Today in History:

65 Series I Volume XLIX-I Serial 103 - Mobile Bay Campaign Part I


only, depending for success upon rapidity of movement, while the large naval force, which availed me nothing, puts me in the false position of apologizing for the want of complete success in an expedition which appears to those not acquainted to have been made on a large scale.

I have the honor to be, your obedient servant,





Saint Mark's River, Fla., March 21, 1865.

Acting Rear-Admiral C. K. STRIBLING,

Commanding East Gulf Blockading Squadron:

SIR: I have the honor to forward a communication received on the 18th instant by a flag of truce from Major General Sam. Jones, commanding at Tallahassee, with a copy of my reply. On the 20th the enemy sent another flag, only to say that if we wished to communicate we should fire a gun at 8 a. m. and they would meet us at Four-mile Point. Quite a number of refugees, white men and contrabands, have recently come on board. From two - a one-legged white man named James Wetzel, who claims to have been taken prisoner from the U. S. Army, and a colored man named Charles Amos - I have information which, as it was received at different times and closely tallies, may be considered reasonably reliable. I send you the men, that you may personally question them. On the 18th instant Captain Strickland and one private of his party were executed by the rebels (shot). The salt-works here are of vital importance to the rebels. After our attack salt went from $ 30 to $ 50 per bushel, Confederate money. About 2,000 of the enemy encountered General Newton at the Natural Bridge, near Newport. A moiety was collected from the vicinity, old men and young boys included, and 1,000 well-drilled volunteer troops from Georgia arrived toward the close of the fight. About 3,500 men are all that they can gather now at Tallahassee. Their description of the fort agrees with that given us before the attack, with additional particulars. The magazine is at the east end of the fort and is higher than the top of the parapet. It is made of logs, seven feet thick. A smaller magazine for the largest rifle gun is at the other extremity. In anticipation of the attack all the guns had been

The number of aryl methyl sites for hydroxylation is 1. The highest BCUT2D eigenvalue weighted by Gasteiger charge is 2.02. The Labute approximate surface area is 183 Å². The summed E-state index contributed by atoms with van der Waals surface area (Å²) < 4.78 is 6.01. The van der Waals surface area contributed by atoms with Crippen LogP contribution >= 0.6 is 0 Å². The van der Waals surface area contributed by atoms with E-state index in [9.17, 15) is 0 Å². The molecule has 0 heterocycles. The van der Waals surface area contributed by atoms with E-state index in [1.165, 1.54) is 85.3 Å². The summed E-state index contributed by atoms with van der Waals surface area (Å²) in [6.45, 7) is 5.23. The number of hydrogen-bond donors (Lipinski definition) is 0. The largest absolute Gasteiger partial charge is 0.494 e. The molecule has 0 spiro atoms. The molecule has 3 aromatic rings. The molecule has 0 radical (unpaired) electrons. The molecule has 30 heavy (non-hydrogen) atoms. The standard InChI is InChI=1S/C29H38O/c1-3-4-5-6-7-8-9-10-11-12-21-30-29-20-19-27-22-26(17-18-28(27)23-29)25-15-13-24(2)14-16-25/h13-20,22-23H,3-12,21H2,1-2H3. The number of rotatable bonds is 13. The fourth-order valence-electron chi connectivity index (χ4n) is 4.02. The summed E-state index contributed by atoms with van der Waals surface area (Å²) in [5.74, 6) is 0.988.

removed from the Spray and mounted on the fort. Two smooth-bore, old pattern, ringed, cascabel 32-pounders were left on the lighter alongside the Spray. The armament of the fort thus increased was two 32-pounders, rifled; one rifle gun, described as a Parrott (probably 30-pounder), and one 12-pounder rifled gun, captured from us, and two smooth-bore 32-pounders, similar to those on the lighter. But at the time of the attack (they state) there were only three men left in the fort, and trains were laid and orders left to blow up both the fort and vessel on the near approach of the gun-boats. Wetzel says there are no good artillerists in the fort. As regards obstructions, a flat-boat was sunk in the river a short distance below Port Leon a long time since. Recently (as our own people had seen) many of the stones were taken out of her and she was floating to one side, leaving a channel, the soldier says, to the left of her, going up. At the time of the fleet moving up there were no obstructions between Port Leon and the fort. Pens (to be sunken with stones) were being made, and pine logs chained together, with spearheads pointing down